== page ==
-locale en_US de_DE fr_FR ja_JP –source-path ./locale/{locale}
Note: When modifying the compiler arguments this way, there is no equal sign (=) and the locales are not comma-separated.
  1. Click OK.
The {locale} at the end of the source-path value for each of these methods is used to dynamically specify the locales for the application. The {locale} is replaced by each of the locale values that you specify using the - locale option. So, if you modify the names of your locale folders, make sure those changes are reflected in the compiler arguments as well. As an alternative, you could also add each source path manually (for example: src/locale/en_US , src/locale/de_DE , and so on).
Note: You may get a compiler warning, “Source path entry, ‘PROJECT_HOME/localization-part-i-end\src\locale\en_US', is a subdirectory of source path entry, 'PROJECT_HOME\localization-part-i-end\src’”. This is normal, and won’t stop your application from functioning as expected. However, if you want to remove this warning, add the additional compiler argument “-allow-source-path-overlap=true”.


At this point, you've set up your project to compile the properties files into resource bundles and make them available for use in your application. Once you have all of this in place, all of the hard work is done! To reference the values in the properties files, you use the ResourceManager class. The ResourceManager class is actually a Singleton and is in charge of handling all of the resource bundles that you want to use in your application. First, you must declare the resources that you want to use. In the steps above, you named the properties files, so the resource bundles are called resources .
  1. Add the following MXML below the </fx:Script> tag in Main.mxml:
<fx:Metadata> [ResourceBundle("resources")] </fx:Metadata>
Alternatively, you can make the declaration in ActionScript using the following code:
[ResourceBundle("resources")] public class MyComponent extends UIComponent { ... }
  1. Next, you'll need to add a change handler to the language ComboBox control to detect locale changes. Add the following within the <fx:Script> tag :
// within the Script tag private function comboChangeHandler():void { resourceManager.localeChain = [localeComboBox.selectedItem.locale]; }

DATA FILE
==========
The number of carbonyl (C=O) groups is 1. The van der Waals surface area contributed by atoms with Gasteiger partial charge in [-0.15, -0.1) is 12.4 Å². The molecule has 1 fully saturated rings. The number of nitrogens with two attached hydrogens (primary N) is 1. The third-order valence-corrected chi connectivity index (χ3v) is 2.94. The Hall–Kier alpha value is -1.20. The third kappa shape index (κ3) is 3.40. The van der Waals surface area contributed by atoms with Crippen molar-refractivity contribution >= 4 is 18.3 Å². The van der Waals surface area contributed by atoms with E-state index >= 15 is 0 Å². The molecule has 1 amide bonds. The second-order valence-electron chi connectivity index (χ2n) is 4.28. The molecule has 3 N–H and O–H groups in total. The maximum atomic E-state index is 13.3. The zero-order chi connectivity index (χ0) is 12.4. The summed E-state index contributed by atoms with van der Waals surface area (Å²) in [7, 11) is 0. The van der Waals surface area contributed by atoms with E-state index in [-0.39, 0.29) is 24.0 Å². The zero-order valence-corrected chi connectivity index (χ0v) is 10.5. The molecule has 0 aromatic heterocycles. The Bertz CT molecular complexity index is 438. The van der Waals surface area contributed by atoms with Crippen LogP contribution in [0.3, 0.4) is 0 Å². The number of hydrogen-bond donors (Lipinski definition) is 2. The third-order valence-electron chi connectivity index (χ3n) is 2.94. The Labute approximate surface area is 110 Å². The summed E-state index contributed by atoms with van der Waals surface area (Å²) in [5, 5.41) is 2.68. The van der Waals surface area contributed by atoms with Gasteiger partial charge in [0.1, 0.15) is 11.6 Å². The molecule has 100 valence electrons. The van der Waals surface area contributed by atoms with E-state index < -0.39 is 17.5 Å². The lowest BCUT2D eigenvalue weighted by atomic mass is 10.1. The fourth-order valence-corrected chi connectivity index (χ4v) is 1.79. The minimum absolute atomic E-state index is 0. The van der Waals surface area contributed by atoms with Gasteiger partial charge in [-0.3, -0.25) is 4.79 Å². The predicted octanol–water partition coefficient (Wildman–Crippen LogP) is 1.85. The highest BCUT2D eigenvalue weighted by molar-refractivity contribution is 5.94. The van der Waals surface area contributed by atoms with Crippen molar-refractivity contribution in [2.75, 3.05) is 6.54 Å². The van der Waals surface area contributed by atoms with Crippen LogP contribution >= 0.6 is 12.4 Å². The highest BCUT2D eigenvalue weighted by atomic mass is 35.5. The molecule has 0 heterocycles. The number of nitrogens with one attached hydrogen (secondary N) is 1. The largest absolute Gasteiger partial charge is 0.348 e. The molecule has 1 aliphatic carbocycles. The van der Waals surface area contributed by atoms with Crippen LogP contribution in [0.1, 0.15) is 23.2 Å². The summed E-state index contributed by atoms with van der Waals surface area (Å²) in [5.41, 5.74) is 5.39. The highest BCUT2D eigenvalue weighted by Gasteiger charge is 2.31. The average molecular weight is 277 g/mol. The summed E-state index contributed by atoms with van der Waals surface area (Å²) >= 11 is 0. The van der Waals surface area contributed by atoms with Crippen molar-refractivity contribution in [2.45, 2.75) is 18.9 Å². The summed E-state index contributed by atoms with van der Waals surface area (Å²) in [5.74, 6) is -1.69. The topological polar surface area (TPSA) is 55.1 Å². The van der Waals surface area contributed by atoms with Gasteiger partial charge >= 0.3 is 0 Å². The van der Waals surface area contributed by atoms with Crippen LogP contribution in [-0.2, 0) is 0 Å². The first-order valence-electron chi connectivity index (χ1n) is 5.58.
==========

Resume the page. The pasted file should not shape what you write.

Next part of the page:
1. Add the change handler to the ComboBox control:
<mx:ComboBox id="localeComboBox" dataProvider="{locales}" change="comboChangeHandler()"/>
  1. Finally, replace any text or assets in your application with the localizable values. For instance, find the Label for "Name":
<mx:FormItem label="Name">
And change it to:
<mx:FormItem label="{resourceManager.getString('resources','')}">
Once you've completed all of these changes, your main MXML file for the sample application should look like this:
<?xml version="1.0" encoding="utf-8"?> <s:Application xmlns:fx="" xmlns:s="library://" xmlns:mx="library://"> <fx:Script> <![CDATA[ [Bindable] private var locales:Array = [{label:"English (United States)", locale:"en_US"}, {label:"German (Germany)", locale:"de_DE"}, {label:"French (France)", locale:"fr_FR"}, {label:"Japanese (Japan)", locale:"ja_JP"}]; private function comboChangeHandler():void { resourceManager.localeChain = [localeComboBox.selectedItem.locale]; } ]]> </fx:Script> <fx:Metadata> [ResourceBundle("resources")] </fx:Metadata> <s:layout> <s:VerticalLayout horizontalAlign="center" verticalAlign="middle" /> </s:layout> <s:Panel title="{resourceManager.getString('resources','contact.title')}" color="black" borderAlpha="0.15" width="350"> <s:layout> <s:VerticalLayout horizontalAlign="center" paddingLeft="10" paddingRight="10" paddingTop="10" paddingBottom="10" /> </s:layout> <mx:Form width="100%" color="0x323232"> <mx:FormItem label="{resourceManager.getString('resources','')}"> <s:TextInput /> </mx:FormItem> <mx:FormItem label="{resourceManager.getString('resources','contact.field.streetAddress')}"> <s:TextInput /> </mx:FormItem> <mx:FormItem label="{resourceManager.getString('resources','')}"> <s:TextInput /> </mx:FormItem> <mx:FormItem label="{resourceManager.getString('resources','contact.field.state')}"> <s:TextInput /> </mx:FormItem> <mx:FormItem label="{resourceManager.getString('resources','contact.field.zipCode')}"> <s:TextInput /> </mx:FormItem> <mx:FormItem label="{resourceManager.getString('resources','')}"> <s:TextInput /> </mx:FormItem> <mx:FormItem> <s:Button label="{resourceManager.getString('resources','contact.submit')}" /> </mx:FormItem> </mx:Form> </s:Panel> <mx:Spacer height="15" /> <s:HGroup width="350" verticalAlign="middle"> <mx:Spacer width="100%" /> <mx:Image source="{resourceManager.getString('resources','contact.flagImg')}"/> <mx:ComboBox id="localeComboBox" dataProvider="{locales}" change="comboChangeHandler()"/> </s:HGroup> </s:Application>
  1. Build the application, run it, and select different languages to see the contact form labels change.

Where to go from here

Localization is a key feature for any global application or website. As you've seen, with only a few simple steps, you can localize a Flex application quite easily. It's not only efficient, but scalable as well. With all the preparation done, your application can easily grow to support more localization targets and locales as your user audience expands. There are other ways to achieve localization as well (including loading resources at run time, which I'll discuss in Part 2), but this is one of the simplest and most common methods. Adhere to the steps covered above, and you'll be localizing your applications in no time.
For a more thorough look at localization in Flex, including alternative methods, additional features, and common pitfalls that are beyond the scope of this article, refer to the Flex 4 Localization documentation.